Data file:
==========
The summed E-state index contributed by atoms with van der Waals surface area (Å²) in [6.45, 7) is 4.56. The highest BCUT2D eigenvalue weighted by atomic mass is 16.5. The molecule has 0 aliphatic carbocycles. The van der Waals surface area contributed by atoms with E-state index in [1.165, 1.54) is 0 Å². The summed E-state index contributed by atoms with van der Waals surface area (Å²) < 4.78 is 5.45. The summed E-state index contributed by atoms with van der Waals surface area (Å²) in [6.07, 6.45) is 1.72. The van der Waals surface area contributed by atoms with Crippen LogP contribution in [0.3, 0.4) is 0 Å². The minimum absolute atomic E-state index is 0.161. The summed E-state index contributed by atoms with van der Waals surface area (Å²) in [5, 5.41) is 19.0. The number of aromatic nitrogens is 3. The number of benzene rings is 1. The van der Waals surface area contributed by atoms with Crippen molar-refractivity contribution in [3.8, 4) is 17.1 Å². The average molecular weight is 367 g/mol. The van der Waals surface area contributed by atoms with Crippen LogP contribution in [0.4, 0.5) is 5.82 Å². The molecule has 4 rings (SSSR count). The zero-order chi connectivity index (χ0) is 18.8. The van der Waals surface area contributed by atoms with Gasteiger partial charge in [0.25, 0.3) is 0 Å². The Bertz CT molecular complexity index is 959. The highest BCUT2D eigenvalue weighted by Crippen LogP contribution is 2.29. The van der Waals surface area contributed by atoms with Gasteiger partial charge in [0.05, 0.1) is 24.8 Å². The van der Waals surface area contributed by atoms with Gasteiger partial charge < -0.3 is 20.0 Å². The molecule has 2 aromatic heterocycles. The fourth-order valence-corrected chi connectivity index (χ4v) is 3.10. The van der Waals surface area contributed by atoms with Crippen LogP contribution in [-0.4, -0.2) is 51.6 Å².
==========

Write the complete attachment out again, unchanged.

The summed E-state index contributed by atoms with van der Waals surface area (Å²) in [6.45, 7) is 4.56. The highest BCUT2D eigenvalue weighted by atomic mass is 16.5. The molecule has 0 aliphatic carbocycles. The van der Waals surface area contributed by atoms with E-state index in [1.165, 1.54) is 0 Å². The summed E-state index contributed by atoms with van der Waals surface area (Å²) < 4.78 is 5.45. The summed E-state index contributed by atoms with van der Waals surface area (Å²) in [6.07, 6.45) is 1.72. The van der Waals surface area contributed by atoms with Crippen LogP contribution in [0.3, 0.4) is 0 Å². The minimum absolute atomic E-state index is 0.161. The summed E-state index contributed by atoms with van der Waals surface area (Å²) in [5, 5.41) is 19.0. The number of aromatic nitrogens is 3. The number of benzene rings is 1. The van der Waals surface area contributed by atoms with Crippen molar-refractivity contribution in [3.8, 4) is 17.1 Å². The average molecular weight is 367 g/mol. The van der Waals surface area contributed by atoms with Crippen LogP contribution in [0.4, 0.5) is 5.82 Å². The molecule has 4 rings (SSSR count). The zero-order chi connectivity index (χ0) is 18.8. The van der Waals surface area contributed by atoms with Gasteiger partial charge in [0.25, 0.3) is 0 Å². The Bertz CT molecular complexity index is 959. The highest BCUT2D eigenvalue weighted by Crippen LogP contribution is 2.29. The van der Waals surface area contributed by atoms with Gasteiger partial charge in [0.05, 0.1) is 24.8 Å². The van der Waals surface area contributed by atoms with Gasteiger partial charge < -0.3 is 20.0 Å². The molecule has 2 aromatic heterocycles. The fourth-order valence-corrected chi connectivity index (χ4v) is 3.10. The van der Waals surface area contributed by atoms with Crippen LogP contribution in [-0.4, -0.2) is 51.6 Å².